Lawmakers in Texas have advanced two pieces of legislation requiring public schools to prominently display the Ten Commandments in every classroom and allow school districts to set aside time for students to pray and read religious texts.
Last Thursday, the state Senate approved SB 1515, introduced by Republican Sen. Phil King. If passed by the House of Representatives, it would require Texas public elementary and secondary schools to display the Ten Commandments in each classroom.
In its current form, SB 1515 amends current law relating to how the Ten Commandments are displayed in public schools.
While there is currently no such requirement in Texas, the U.S. Supreme Court's 2022 decision in Kennedy v. Bremerton School District made such a proposal at least legally feasible, the bill's author contends.
Joe Kennedy, a public high school assistant football coach in Washington state who was dismissed for praying on the field after games, was reinstated after he was punished by Bremerton School District for praying on the field after games in 2015.
The text of SB 1515 states that enacting the legislation will remind "students all across Texas of the importance of a fundamental foundation of American and Texas law — the Ten Commandments."
Although the bill was introduced after the Kennedy decision, the Supreme Court ruled in the 1980 case of Stone v. Graham against a Kentucky law that required posting the Ten Commandments on the wall of every public school classroom because it violated the Establishment Clause of the First Amendment prohibiting government establishment of religion.
The Christian Post contacted Sen. King's office for comment. A response is pending.
State senators also passed SB 1396, which would allow public, non-religious school districts to adopt a policy requiring its campuses to allocate time for students and staff to participate in an optional "period of prayer and Bible reading on each school day."
Authored by Republican Sen. Mayes Middleton, the bill would allow prayer or Bible reading to be delivered over a school's public address system. It would require parents to opt-in for their children to participate.
"A public school student has an absolute right to individually, voluntarily, and silently pray or meditate in school in a manner that does not disrupt the instructional or other activities of the school," the bill states.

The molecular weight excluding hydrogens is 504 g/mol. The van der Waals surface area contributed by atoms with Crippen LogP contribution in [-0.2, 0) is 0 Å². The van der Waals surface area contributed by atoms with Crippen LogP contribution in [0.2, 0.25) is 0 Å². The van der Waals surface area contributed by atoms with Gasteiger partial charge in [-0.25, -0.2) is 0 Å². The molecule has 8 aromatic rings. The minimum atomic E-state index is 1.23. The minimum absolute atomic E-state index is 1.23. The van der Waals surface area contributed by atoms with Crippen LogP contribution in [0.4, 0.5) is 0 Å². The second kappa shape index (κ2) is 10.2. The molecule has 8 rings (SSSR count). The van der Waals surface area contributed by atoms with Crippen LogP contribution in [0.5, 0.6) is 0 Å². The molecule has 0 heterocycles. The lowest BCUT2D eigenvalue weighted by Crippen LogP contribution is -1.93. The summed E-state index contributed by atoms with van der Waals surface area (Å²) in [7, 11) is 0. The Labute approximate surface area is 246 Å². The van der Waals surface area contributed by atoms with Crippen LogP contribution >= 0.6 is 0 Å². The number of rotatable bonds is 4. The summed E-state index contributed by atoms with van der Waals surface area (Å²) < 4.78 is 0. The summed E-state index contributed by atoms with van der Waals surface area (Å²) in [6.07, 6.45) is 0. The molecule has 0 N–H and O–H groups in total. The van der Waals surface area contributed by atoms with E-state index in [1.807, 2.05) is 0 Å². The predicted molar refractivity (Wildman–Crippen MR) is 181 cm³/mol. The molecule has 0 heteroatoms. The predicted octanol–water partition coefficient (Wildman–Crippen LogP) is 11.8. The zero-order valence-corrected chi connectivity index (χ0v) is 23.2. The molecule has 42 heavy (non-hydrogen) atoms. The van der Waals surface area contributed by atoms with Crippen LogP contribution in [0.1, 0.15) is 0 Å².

"A person may not require or coerce a student to engage in or refrain from such prayer or meditation during any school activity."
SB 1396 is currently in committee in the state House of Representatives.
In the 1962 landmark ruling of Engel v. Vitale, the U.S. Supreme Court ruled that it was unconstitutional for state officials in New York to compose an official school prayer to be recited in public schools.
Lt. Gov. Dan Patrick, a Republican, cheered on the passage of both bills, calling it another step toward ensuring religious liberty for all Texans.
"Allowing the Ten Commandments and prayer back into our public schools is one step we can take to make sure that all Texans have the right to freely express their sincerely held religious beliefs," Patrick said in a statement.
"I believe that you cannot change the culture of the country until you change the culture of mankind. Bringing the Ten Commandments and prayer back to our public schools will enable our students to become better Texans."
In 2021, Texas lawmakers passed a bill that required schools to display donated signs reading "In God We Trust."
The debate over the "In God We Trust" messaging began after Patriot Mobile — which has a separate political action committee that has spent big money on helping to elect conservatives to school boards in several North Texas school districts — donated signage to Carroll ISD last August.
Similar signs have gone up in cities around Texas, including North Richland Hills, which voted in 2016 to have an "In God We Trust" plaque installed at its new City Hall building.
Ian M. Giatti is a reporter for The Christian Post. He can be reached at: email@example.com.